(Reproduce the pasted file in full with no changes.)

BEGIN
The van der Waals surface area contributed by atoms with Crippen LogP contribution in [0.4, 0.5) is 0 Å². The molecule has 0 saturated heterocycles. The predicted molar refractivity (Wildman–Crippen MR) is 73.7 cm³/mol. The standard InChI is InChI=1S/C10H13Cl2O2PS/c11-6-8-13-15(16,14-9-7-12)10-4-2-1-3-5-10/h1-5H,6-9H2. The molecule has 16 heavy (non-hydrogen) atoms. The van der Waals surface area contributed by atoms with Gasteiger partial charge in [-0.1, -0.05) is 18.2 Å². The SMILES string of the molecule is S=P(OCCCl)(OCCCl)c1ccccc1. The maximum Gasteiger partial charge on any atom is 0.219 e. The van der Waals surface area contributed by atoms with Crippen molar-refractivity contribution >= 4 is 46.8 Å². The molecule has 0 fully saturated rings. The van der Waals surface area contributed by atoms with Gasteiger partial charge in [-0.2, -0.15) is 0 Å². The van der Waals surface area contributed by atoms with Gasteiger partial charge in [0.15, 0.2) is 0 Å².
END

The van der Waals surface area contributed by atoms with Crippen LogP contribution in [0.4, 0.5) is 0 Å². The molecule has 0 saturated heterocycles. The predicted molar refractivity (Wildman–Crippen MR) is 73.7 cm³/mol. The standard InChI is InChI=1S/C10H13Cl2O2PS/c11-6-8-13-15(16,14-9-7-12)10-4-2-1-3-5-10/h1-5H,6-9H2. The molecule has 16 heavy (non-hydrogen) atoms. The van der Waals surface area contributed by atoms with Gasteiger partial charge in [-0.1, -0.05) is 18.2 Å². The SMILES string of the molecule is S=P(OCCCl)(OCCCl)c1ccccc1. The maximum Gasteiger partial charge on any atom is 0.219 e. The van der Waals surface area contributed by atoms with Crippen molar-refractivity contribution >= 4 is 46.8 Å². The molecule has 0 fully saturated rings. The van der Waals surface area contributed by atoms with Gasteiger partial charge in [-0.2, -0.15) is 0 Å². The van der Waals surface area contributed by atoms with Gasteiger partial charge in [0.15, 0.2) is 0 Å².